The US dollar has been a safe haven in times of increased economic uncertainty. In the first few months of Donald Trump’s presidency, the US dollar strengthened on the presumption that tax cuts would stimulate the economy. This has subsequently reversed, as the realisation of many false or premature promises has taken hold.
The British pound has seen its value fall significantly against the US dollar and euro due to Brexit uncertainty. Until the exact path of Brexit and the economic ramifications of this are known, it is likely that the pound will remain weak. There will be many twists and turns along the way until March 2019, not least with the Conservative’s General Election result and subsequent reliance on the Democratic Unionist Party. The current status quo is very vulnerable to further turmoil and the weakness of sterling is a by-product of this.
At the turn of 2017, markets were focussing on the possibility of anti-establishment vote in both The Netherlands and France. At the time, both countries had parties with anti-European Union policies in opinion poll ascendency and thus the consensus was to remain underweight in the Eurozone. Since that time, the euro has undergone a substantial recovery of over 14% against the US dollar as political risk subsided and economic confidence in the Eurozone improved. Against sterling, it is up over 7% this year in addition to the weakness after Brexit of 2016. Both of these currency movements have had the impact of weakening the value of US and UK assets for euro investors.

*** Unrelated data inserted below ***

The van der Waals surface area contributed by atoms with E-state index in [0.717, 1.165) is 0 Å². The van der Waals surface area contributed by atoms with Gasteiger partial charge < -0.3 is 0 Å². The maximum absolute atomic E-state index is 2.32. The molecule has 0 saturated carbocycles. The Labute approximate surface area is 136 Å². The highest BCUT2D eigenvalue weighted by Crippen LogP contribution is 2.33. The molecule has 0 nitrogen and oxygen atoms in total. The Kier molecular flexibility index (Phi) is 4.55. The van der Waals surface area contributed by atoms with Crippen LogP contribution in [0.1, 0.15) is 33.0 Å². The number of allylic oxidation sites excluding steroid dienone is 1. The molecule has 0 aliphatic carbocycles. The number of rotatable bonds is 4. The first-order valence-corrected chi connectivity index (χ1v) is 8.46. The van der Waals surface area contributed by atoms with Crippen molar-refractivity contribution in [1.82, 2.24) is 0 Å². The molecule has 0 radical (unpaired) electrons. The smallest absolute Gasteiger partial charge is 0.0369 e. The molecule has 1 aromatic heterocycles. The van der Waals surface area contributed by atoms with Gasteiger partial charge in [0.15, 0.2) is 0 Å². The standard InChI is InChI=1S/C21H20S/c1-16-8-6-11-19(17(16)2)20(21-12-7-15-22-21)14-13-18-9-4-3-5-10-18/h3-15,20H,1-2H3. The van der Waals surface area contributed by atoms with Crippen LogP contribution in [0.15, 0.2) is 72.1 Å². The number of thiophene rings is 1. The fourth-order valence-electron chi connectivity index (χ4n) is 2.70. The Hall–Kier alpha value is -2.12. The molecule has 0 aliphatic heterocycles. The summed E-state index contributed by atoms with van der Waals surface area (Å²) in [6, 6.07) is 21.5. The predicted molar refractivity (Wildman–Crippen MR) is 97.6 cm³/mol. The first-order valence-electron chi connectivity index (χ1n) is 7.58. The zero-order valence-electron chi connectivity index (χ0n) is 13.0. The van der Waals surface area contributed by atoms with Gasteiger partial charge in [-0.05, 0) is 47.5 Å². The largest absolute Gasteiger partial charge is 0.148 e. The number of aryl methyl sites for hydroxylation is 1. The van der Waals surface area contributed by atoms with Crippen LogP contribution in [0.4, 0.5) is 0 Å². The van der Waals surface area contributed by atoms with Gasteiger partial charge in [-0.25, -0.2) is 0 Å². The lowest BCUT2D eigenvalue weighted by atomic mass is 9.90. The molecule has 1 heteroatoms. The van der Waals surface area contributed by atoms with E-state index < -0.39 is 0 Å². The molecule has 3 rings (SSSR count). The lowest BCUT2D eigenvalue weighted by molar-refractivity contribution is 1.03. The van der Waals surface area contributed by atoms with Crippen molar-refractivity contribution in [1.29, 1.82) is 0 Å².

THE INTERPLAY OF CURRENCIES
Performance of globally diversified portfolios has been affected by each of these currency movements. For example, had a US investor bought euro assets at the start of 2017 the translated value would be increased by 14% due to the currency effect alone, but a euro investor who bought US assets at the start of the year would be seeing a translated loss of over 12%. Investors in sterling will have seen the value of overseas assets increase markedly during the Brexit process as the pound has weakened significantly, but euro investors with sterling exposure have seen a corresponding fall.